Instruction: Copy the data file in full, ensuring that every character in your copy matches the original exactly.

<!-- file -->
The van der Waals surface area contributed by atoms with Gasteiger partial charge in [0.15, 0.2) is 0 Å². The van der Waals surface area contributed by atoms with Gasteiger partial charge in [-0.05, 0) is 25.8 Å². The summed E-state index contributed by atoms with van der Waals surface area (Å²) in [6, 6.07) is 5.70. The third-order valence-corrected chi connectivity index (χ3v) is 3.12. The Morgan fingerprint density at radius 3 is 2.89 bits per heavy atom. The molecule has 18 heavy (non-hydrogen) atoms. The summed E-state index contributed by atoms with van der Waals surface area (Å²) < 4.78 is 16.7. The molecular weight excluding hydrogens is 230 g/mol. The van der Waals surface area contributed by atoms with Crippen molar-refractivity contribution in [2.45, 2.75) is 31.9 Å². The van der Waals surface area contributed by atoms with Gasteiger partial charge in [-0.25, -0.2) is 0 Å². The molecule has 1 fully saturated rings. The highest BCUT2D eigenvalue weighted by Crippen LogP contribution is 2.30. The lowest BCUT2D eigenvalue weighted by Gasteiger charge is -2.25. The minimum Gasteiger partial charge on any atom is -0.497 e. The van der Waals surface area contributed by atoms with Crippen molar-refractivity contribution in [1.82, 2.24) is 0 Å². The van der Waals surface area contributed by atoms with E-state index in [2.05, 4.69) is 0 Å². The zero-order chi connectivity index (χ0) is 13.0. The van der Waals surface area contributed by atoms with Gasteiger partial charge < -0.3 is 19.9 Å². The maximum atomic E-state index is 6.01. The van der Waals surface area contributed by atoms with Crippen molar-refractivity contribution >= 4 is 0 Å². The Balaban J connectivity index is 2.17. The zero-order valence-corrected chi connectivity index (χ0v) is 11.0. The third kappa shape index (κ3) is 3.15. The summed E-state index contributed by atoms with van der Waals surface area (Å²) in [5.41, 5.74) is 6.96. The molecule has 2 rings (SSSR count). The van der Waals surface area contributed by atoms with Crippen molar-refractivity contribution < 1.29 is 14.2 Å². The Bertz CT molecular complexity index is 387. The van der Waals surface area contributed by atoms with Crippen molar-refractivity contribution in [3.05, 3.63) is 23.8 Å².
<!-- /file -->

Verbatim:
The van der Waals surface area contributed by atoms with Gasteiger partial charge in [0.15, 0.2) is 0 Å². The van der Waals surface area contributed by atoms with Gasteiger partial charge in [-0.05, 0) is 25.8 Å². The summed E-state index contributed by atoms with van der Waals surface area (Å²) in [6, 6.07) is 5.70. The third-order valence-corrected chi connectivity index (χ3v) is 3.12. The Morgan fingerprint density at radius 3 is 2.89 bits per heavy atom. The molecule has 18 heavy (non-hydrogen) atoms. The summed E-state index contributed by atoms with van der Waals surface area (Å²) < 4.78 is 16.7. The molecular weight excluding hydrogens is 230 g/mol. The van der Waals surface area contributed by atoms with Crippen molar-refractivity contribution in [2.45, 2.75) is 31.9 Å². The van der Waals surface area contributed by atoms with Gasteiger partial charge in [-0.25, -0.2) is 0 Å². The molecule has 1 fully saturated rings. The highest BCUT2D eigenvalue weighted by Crippen LogP contribution is 2.30. The lowest BCUT2D eigenvalue weighted by Gasteiger charge is -2.25. The minimum Gasteiger partial charge on any atom is -0.497 e. The van der Waals surface area contributed by atoms with Crippen molar-refractivity contribution in [1.82, 2.24) is 0 Å². The van der Waals surface area contributed by atoms with E-state index in [2.05, 4.69) is 0 Å². The zero-order chi connectivity index (χ0) is 13.0. The van der Waals surface area contributed by atoms with Gasteiger partial charge < -0.3 is 19.9 Å². The maximum atomic E-state index is 6.01. The van der Waals surface area contributed by atoms with Crippen molar-refractivity contribution >= 4 is 0 Å². The Balaban J connectivity index is 2.17. The zero-order valence-corrected chi connectivity index (χ0v) is 11.0. The third kappa shape index (κ3) is 3.15. The summed E-state index contributed by atoms with van der Waals surface area (Å²) in [5.41, 5.74) is 6.96. The molecule has 2 rings (SSSR count). The van der Waals surface area contributed by atoms with Crippen molar-refractivity contribution < 1.29 is 14.2 Å². The Bertz CT molecular complexity index is 387. The van der Waals surface area contributed by atoms with Crippen molar-refractivity contribution in [3.05, 3.63) is 23.8 Å².